1 / 24

Reconstruction - PowerPoint PPT Presentation

  • Uploaded on

Reconstruction. Lincoln’s Assassination. John Wilkes Booth “Sic semper tyrannis” (“thus be it ever to tyrants”) “Avenged” South. Lincoln’s Assassination. 1 st Time US Pres. assassinated 1/3 of nation publically mourned. Civil War Over. How to restore S. States?

I am the owner, or an agent authorized to act on behalf of the owner, of the copyrighted work described.
Download Presentation

PowerPoint Slideshow about ' Reconstruction' - morela

An Image/Link below is provided (as is) to download presentation

Download Policy: Content on the Website is provided to you AS IS for your information and personal use and may not be sold / licensed / shared on other websites without getting consent from its author.While downloading, if for some reason you are not able to download a presentation, the publisher may have deleted the file from their server.

- - - - - - - - - - - - - - - - - - - - - - - - - - E N D - - - - - - - - - - - - - - - - - - - - - - - - - -
Presentation Transcript

Lincoln s assassination
Lincoln’s Assassination

  • John Wilkes Booth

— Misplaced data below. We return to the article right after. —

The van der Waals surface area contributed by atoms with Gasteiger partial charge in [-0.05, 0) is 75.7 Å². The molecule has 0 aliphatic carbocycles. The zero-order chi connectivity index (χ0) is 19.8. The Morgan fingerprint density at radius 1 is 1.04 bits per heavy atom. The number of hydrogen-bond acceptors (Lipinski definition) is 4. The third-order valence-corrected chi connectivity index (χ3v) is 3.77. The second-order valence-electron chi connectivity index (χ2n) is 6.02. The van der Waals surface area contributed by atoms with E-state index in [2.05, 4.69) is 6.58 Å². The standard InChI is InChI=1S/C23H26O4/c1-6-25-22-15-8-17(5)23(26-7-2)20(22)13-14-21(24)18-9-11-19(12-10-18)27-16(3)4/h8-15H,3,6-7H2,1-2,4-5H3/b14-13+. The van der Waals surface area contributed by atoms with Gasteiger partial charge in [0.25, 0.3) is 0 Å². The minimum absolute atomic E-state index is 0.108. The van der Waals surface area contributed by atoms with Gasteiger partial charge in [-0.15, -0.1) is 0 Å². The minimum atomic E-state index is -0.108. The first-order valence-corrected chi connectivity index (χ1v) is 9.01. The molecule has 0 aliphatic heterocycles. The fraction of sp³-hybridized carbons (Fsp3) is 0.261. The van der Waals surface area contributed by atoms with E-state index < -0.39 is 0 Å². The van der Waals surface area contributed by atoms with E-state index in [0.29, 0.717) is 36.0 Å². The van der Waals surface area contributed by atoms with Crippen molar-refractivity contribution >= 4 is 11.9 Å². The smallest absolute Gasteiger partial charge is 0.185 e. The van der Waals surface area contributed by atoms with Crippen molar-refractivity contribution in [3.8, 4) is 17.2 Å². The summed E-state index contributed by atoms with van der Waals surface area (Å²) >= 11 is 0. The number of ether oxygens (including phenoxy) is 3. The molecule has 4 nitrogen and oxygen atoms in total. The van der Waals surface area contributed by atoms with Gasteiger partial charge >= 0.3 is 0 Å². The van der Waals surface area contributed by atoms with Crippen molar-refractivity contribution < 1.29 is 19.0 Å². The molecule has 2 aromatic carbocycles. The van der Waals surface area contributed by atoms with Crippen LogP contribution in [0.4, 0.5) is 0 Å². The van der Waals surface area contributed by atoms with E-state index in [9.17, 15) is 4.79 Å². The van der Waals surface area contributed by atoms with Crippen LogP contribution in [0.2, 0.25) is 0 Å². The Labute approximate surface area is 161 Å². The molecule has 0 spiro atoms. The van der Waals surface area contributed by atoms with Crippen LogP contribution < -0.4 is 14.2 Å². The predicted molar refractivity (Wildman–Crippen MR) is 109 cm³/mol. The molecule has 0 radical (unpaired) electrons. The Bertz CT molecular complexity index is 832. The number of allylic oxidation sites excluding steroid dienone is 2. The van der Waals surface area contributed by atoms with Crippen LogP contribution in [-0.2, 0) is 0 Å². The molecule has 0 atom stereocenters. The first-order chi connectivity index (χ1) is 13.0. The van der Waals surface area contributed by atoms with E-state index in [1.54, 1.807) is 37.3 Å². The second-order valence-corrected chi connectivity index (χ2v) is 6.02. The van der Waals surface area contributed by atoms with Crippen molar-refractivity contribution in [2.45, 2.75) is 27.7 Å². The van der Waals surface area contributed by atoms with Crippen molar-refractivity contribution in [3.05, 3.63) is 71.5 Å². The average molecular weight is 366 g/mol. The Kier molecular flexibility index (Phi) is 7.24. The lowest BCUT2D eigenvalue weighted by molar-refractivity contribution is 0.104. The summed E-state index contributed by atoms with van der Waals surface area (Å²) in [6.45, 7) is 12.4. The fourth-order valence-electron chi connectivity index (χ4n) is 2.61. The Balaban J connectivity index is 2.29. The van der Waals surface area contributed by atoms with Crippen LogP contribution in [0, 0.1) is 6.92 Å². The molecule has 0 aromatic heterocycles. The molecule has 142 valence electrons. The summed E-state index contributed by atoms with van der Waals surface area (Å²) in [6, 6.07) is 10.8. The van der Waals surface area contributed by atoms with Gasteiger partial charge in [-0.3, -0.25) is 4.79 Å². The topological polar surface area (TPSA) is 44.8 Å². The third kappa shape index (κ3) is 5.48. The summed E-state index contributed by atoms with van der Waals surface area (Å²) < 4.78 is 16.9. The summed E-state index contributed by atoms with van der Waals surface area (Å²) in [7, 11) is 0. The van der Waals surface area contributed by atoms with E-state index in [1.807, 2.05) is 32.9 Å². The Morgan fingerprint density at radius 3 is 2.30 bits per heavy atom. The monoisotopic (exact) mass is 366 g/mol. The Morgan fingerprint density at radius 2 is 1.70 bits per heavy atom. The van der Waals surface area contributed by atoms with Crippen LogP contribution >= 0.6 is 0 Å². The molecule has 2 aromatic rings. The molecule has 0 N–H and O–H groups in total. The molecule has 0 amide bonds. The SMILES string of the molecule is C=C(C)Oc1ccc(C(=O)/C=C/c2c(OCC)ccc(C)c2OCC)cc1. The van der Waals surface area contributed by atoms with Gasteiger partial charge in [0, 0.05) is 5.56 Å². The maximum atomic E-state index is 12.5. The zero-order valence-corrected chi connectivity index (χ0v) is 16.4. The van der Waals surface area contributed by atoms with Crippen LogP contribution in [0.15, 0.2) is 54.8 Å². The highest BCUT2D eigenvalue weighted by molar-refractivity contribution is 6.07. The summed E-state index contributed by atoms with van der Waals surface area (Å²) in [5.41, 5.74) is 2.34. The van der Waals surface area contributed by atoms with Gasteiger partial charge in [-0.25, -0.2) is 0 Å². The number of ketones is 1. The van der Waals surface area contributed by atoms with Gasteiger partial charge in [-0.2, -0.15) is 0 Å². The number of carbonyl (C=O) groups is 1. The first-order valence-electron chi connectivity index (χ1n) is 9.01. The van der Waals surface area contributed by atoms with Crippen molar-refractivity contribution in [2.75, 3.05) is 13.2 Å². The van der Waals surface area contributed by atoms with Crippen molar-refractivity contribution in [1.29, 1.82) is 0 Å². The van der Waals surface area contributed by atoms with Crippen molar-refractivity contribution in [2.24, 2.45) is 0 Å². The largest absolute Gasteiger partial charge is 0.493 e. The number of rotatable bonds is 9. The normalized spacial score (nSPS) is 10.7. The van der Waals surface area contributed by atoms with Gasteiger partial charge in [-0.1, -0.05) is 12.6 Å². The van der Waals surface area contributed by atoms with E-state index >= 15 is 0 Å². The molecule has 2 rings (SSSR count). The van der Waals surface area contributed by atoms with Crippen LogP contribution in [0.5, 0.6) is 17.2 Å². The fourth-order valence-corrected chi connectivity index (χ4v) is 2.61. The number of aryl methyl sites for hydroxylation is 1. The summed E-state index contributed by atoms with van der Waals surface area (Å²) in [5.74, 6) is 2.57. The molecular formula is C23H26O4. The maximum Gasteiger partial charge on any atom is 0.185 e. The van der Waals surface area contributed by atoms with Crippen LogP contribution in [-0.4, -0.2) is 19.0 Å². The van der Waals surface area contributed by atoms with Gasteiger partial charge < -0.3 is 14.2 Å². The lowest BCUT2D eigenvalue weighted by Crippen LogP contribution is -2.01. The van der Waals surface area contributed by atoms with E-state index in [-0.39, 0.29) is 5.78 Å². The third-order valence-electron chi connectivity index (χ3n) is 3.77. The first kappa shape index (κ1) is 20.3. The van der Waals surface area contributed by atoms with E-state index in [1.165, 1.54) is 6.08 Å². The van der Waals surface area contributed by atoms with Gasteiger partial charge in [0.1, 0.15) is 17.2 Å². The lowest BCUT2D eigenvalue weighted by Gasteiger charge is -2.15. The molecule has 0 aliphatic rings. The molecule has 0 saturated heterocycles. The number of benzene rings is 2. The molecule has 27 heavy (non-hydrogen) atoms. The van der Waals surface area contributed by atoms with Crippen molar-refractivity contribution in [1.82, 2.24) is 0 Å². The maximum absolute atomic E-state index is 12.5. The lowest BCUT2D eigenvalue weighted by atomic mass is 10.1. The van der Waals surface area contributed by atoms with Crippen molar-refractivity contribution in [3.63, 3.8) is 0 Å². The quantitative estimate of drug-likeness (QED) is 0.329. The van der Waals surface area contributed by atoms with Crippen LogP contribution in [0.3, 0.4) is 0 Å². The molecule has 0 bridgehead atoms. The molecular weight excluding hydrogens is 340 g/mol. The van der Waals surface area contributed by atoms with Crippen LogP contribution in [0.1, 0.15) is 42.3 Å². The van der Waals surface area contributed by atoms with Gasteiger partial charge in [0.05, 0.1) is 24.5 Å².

• “Sic semper tyrannis” (“thus be it ever to tyrants”)

    • “Avenged” South

Lincoln s assassination1
Lincoln’s Assassination

  • 1st Time US Pres. assassinated

    • 1/3 of nation publically mourned

Civil war over
Civil War Over

  • How to restore S. States?

  • How to integrate 4 mil. newly freed African Americans into national life?

Andrew johnson
Andrew Johnson

  • Lincoln’s VP [TN]

    • Disliked: Wealthy S. Planters

    • Former slave-owner

    • Favored: Harsh punishments for CSA leaders

Andrew johnson1
Andrew Johnson

  • Political Problems: Mistrust

    • Republicans b/c he was a Democrat

    • Democrats b/c he ran w/ Republican

    • Southerners b/c he was w/ Union

    • Northerners b/c they feared sympathy for S.

Lincoln s plan
Lincoln’s Plan

  • Lincoln’s Plan

    • S. never left Union (individuals rebelled)

    • 1863: Proclamation of Amnesty & Reconstruction

      • 10% Plan

    • ALL Confeds. Pardoned who swore Allegiance to U.

      • Ex. War Criminals, High-Ranking Officials

    • If 10% swore, C. state = NEW state gov’t, reps.

    • AR, LA, TN, VA

    • Vetoed Wade-Davis Bill (1864) (Congress. Ctl.)

Freedmen s bureau
Freedmen’s Bureau

  • March 1865

  • Outlawed race-based discrimination in: